POLICY AND PEOPLE
False accounts for false teeth in Germany people were arrested. According to Peter Scherler, head of the taskforce against fraud of the Lower Saxony branch of AOK, the Globudent case is
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he biggest financial scandal in the health system of post-war Germany has hit dentists and dental import companies. Thousands of dentists are allegedly implicated in a fraud entailing the purchase of dentures from foreign laboratories at a fifth of the normal price. The scandal exploded on Nov 19 when the German media announced that prosecutor Herbert Mühlhausen was investigating the import firm Globudent and around 500 dentists who were buying Chinese dentures imported via Hong Kong. According to investigations by the statutory health insurance fund AOK, Globudent would approach dentists to offer dentures at bargain prices, persuade them to invoice for the German prices, and then give the dentists between a fifth and a third of the price difference in cash. Globudent would initially pay German prices to the Hong Kong intermediary dealer before making monthly visits to return the profit in cash to Germany. In the days after the announcement, Globudent headquarters and many dentists’ surgeries and homes were searched for documents, and four
A scandal to get your teeth into
the tip of the iceberg: “In the meantime we have found around 20 more import companies that we suspect have been doing the same . . . We estimate that the original 50 million sum would amount to hundreds of millions and several thousand dentists could be involved.” He adds that the fraud has probably been going on for years. Jürgen Weitkamp, president of the German Dentists Association, attempted to play down the damage to their members: “It means of course a loss of trust among patients . . . We feel responsible, if not directly
affected. Those affected are the Associations of Statutory Insurance Dentists (KZVs), who let past the bills . . . But this story is not completely unexpected, we have been actually warning our colleagues for years against the use of foreign dentures.” Scherler is less complacent: “What I find worse is that the patients’ pockets are also affected. In some insurance policies, patients are liable for co-payments of up to 40%.” Asked about how to avoid cases like this in the future, he says: “There are ways to control laboratories and oblige them to say exactly where all their materials come from. I would like to see authorities other than statutory insurance funds controlling the laboratories and that is possible without changing any law.” Rolf Jürgen Löffler, head of the National Association of Statutory Insurance Dentists, says: “If the charges against dentists were to be proved, they can expect to be sanctioned by their KZVs. The sanctions at our disposal range from financial penalties to the suspension of their licences.” Claudia Orellana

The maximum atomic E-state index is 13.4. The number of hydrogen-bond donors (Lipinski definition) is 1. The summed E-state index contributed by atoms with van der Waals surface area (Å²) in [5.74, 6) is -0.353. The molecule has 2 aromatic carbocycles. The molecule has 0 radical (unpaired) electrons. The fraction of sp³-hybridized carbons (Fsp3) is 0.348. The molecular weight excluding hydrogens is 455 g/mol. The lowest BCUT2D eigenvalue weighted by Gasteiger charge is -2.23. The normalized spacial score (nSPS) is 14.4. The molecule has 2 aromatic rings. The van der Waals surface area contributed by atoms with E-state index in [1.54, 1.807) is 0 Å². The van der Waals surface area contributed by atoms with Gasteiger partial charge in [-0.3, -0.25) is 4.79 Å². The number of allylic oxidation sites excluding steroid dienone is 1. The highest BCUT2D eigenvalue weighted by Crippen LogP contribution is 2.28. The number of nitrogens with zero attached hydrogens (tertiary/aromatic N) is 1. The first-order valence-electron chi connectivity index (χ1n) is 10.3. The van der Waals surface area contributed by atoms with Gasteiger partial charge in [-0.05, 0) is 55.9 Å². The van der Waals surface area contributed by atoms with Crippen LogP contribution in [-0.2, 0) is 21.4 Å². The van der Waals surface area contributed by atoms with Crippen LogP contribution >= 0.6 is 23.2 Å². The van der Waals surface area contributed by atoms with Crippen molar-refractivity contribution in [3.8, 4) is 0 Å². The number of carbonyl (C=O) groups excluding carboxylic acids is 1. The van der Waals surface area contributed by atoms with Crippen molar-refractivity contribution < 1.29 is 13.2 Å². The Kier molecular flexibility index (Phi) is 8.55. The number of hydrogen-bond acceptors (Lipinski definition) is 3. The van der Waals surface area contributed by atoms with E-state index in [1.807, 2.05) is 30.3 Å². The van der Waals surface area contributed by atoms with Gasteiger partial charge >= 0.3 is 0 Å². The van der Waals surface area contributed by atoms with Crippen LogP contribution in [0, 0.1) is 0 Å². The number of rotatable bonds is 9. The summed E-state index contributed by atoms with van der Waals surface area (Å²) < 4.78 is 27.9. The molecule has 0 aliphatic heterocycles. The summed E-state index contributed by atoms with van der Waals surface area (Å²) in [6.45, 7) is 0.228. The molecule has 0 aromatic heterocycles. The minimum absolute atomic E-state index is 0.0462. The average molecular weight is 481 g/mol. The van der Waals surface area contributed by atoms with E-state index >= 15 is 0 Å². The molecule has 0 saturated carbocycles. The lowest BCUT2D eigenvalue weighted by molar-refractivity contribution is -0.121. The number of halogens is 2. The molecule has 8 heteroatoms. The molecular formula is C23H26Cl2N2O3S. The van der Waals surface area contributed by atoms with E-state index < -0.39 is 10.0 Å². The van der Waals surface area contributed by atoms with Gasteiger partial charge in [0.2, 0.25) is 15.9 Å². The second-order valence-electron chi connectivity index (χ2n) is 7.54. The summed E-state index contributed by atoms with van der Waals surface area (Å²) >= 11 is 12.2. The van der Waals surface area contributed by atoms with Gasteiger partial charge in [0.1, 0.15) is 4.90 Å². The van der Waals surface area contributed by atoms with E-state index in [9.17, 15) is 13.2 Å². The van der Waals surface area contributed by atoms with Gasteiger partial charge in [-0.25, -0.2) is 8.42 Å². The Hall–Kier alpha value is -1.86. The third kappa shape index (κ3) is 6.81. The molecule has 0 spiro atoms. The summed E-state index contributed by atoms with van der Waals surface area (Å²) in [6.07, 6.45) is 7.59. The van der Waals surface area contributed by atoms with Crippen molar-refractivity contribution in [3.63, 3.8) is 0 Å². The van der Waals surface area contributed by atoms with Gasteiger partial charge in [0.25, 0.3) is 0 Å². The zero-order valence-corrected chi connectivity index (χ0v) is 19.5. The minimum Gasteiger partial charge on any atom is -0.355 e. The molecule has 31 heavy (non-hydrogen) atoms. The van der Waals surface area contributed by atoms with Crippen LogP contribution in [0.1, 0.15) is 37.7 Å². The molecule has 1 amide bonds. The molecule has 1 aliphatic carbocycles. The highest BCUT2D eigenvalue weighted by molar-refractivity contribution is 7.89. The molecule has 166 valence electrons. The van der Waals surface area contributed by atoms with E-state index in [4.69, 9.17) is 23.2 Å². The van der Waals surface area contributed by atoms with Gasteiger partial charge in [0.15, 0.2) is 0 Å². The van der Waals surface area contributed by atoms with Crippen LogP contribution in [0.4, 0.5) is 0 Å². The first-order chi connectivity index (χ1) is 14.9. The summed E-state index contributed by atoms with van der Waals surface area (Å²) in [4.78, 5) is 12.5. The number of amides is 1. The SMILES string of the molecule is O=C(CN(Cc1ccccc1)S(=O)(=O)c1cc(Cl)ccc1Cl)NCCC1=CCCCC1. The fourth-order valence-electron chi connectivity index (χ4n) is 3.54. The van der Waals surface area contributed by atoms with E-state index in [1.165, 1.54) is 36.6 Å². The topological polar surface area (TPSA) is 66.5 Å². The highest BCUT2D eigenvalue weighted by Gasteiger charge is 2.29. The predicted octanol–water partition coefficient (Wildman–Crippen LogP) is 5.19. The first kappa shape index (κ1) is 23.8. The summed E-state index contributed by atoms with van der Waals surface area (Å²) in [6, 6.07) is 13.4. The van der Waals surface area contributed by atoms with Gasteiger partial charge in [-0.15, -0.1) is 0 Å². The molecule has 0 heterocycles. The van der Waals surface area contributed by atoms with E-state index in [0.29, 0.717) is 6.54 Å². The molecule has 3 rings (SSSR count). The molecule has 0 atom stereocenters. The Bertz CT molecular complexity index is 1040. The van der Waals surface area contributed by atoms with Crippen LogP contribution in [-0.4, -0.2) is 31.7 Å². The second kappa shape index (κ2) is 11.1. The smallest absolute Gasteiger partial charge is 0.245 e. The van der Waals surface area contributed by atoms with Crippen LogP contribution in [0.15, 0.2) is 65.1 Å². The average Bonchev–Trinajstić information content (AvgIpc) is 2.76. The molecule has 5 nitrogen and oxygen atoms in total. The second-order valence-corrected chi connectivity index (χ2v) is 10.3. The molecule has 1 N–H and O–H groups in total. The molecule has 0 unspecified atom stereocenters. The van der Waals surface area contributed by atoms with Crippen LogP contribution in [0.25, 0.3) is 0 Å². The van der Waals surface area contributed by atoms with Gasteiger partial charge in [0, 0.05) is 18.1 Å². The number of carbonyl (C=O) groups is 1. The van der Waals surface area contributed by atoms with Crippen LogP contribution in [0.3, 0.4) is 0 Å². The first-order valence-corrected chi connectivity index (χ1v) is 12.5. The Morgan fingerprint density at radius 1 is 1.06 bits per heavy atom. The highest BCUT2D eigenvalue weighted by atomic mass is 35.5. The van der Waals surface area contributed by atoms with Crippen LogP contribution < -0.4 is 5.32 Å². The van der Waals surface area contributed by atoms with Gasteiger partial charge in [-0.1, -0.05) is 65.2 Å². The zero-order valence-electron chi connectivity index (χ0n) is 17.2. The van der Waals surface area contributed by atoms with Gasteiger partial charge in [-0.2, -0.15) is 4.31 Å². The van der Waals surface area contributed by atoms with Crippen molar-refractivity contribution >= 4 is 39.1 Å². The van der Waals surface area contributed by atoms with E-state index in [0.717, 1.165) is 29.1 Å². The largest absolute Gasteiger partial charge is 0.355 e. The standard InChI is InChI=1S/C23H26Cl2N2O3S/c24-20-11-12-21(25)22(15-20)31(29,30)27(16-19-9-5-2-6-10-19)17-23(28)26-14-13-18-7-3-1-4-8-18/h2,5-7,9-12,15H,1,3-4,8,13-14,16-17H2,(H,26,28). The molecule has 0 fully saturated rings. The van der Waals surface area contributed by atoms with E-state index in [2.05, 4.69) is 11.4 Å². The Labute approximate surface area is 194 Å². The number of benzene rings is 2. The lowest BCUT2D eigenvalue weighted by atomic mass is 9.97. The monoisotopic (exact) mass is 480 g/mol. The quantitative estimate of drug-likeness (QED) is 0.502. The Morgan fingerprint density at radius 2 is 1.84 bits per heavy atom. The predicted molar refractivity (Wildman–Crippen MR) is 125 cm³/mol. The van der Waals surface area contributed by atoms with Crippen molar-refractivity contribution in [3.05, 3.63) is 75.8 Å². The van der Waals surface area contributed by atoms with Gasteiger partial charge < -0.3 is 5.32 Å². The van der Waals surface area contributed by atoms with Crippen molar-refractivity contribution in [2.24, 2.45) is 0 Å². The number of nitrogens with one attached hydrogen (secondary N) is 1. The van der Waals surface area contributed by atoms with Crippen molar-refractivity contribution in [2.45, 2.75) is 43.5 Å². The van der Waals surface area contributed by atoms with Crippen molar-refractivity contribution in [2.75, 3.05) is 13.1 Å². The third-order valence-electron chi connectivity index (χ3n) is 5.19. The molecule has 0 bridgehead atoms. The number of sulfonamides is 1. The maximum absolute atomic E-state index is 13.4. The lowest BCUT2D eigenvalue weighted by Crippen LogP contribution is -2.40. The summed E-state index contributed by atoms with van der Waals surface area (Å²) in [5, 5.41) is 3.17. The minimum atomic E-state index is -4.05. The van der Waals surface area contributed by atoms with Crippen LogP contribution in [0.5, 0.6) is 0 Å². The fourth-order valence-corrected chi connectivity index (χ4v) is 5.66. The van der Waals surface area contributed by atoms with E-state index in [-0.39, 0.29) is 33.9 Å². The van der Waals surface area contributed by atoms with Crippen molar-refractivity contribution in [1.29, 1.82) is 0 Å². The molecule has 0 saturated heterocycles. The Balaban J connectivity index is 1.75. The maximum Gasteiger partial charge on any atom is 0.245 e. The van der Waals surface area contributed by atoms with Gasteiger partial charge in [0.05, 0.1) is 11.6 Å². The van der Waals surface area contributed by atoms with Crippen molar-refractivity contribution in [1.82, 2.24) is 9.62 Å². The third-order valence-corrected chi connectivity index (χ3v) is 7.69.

Which direction for universal Canadian health care?
lthough the “road map” for the future of universally accessible, publicly funded health care for Canadians was laid out last week, the drivers of the 40-year-old, Can$100 billion (US$ 64 billion) system are saying that they will continue to head off in other directions. After 18 months of submissions and interim reports, Roy Romanow—the $15-million, oneman Royal Commission on the Future of Health Care in Canada— unveiled his long-awaited final recommendations on necessary reforms to stave-off the perceived crisis in the health-care system. The 356-page blueprint argues the federal government must invest as much as $28 billion every 5 years to ward-off the advent of private, forprofit medical services, which constitute a “perversion of Canadians’ values to accept a system, where money, rather than need, determines who gets access to care”. Romanow told a Nov 28 press conference: “In the coming months, the choices we make, or
the consequences of those we fail to make, will decide medicare’s future.” If adopted by federal and provincial governments, the 47 recommendations would also result in the creation of a host of new “targeted” cost-shared programmes, including ones to: support home care for the terminally ill, mentally ill, and people just released from hospitals; shorten waiting lists for diagnostic services; reform delivery of primary care through expansion of full-service one-stop family health clinics (at which doctors are funded through capitation); cover so-called catastrophic drug costs for families paying more than $1500 per year for pharmaceuticals; and attract more health professionals to rural and remote areas, by linking rural residents to doctors through telehealth technologies. Of other recommendations is the establishment of a new independent agency to manage the approval and pricing of new prescription drugs. However, federal finance minister John Manley is already musing
THE LANCET • Vol 360 • December 7, 2002 • www.thelancet.com
about the capacity of the treasury to fund the reforms, whereas several provincial governments— led by those in Alberta, Ontario, and Quebec—have shown extreme displeasure at the notion that the bulk of new federal monies should be earmarked for targeted programmes. Of many other provincial complaints are accusations that the recommended watchdog—National Health Council—to oversee reform and improve financial accountability within the system constitutes a form of bureaucratic overkill and an invasion of their constitutional jurisdiction over medicare. Prime Minister Jean Chretien has already announced a first ministers’ meeting in January to hammer out the details of reform. But it is anybody’s guess whether the extensive provincial carping is mere posturing for the negotiation table or genuine opposition to measures that curb the development of private health systems. Wayne Kondro
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